"From your individualized mentorship, I have gained not only tremendous clinical skills but also insight about how to best learn and grow.”
"This experience has not only taught me the valuable clinical skills to succeed as a physician and surgeon but also helped me learn the approach to tackling setbacks and become a more resilient individual.”
“The SGP has been a truly transformative experience for me. It has placed me on the right path to becoming a good clinician and is a reservoir of strength and wisdom from which I will draw to tackle any future challenges.”
A Yardstick for Success
By any measure, the Student Guidance Program is enormously successful. And there are several distinct measurements. First, students receive an exit evaluation to capture their feedback, and these have been overwhelmingly positive. Second, at the end of one year of clinical training, all students have to complete a final clinical skills performance exam. Those in the SGP do very well, with every student passing the exam since 2018. Third, students in the program are successful at matching in competitive specialties and subspecialties for residency training. Fourth, stakeholders are advocating to expand the program to include an additional entry point: students on clinical rotations who are identified as needing additional support.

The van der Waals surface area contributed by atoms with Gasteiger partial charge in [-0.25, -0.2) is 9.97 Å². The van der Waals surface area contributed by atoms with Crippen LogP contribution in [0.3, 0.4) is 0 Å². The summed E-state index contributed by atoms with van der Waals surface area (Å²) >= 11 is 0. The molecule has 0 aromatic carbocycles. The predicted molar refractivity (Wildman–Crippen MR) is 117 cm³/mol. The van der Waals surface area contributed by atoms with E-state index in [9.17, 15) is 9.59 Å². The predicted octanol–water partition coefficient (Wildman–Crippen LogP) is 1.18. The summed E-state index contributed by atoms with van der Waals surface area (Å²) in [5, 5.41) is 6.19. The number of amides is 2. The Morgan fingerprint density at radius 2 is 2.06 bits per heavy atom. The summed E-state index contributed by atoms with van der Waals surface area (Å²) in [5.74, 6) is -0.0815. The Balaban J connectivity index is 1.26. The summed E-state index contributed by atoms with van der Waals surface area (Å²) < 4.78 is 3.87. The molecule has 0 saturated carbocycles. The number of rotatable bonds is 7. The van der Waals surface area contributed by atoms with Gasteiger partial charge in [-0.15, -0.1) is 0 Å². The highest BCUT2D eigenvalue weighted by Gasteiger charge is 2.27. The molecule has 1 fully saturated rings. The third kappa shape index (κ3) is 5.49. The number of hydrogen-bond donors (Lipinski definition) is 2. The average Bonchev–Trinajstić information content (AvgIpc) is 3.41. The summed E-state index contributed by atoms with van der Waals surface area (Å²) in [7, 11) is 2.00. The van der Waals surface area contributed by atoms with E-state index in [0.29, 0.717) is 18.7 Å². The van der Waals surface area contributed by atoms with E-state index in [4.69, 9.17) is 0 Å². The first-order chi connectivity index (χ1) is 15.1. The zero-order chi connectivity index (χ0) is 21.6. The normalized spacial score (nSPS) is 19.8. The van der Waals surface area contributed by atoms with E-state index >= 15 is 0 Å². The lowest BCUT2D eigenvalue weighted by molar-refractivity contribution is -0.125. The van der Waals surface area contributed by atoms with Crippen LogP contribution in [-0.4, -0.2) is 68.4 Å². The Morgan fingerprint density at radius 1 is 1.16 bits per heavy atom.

To help Ariel with the SGP, there is a clinical skills development coordinator who tracks the students and schedules meetings, the volunteer faculty members who are clinical teaching coaches in patient-centered environments, and the advisory committee.
Ariel sums up her philosophy about the Student Guidance Program in this way: “The foundational idea is that every medical student has a tremendous amount to contribute to society. Our responsibility is to support them to be able to advance themselves in their career and their goals. There’s another important piece that drives us at Stanford: our obligation not just to our students but to society as a whole. We have a contract with society to ensure that everyone who is coming out of our School of Medicine is trained to the highest standard.”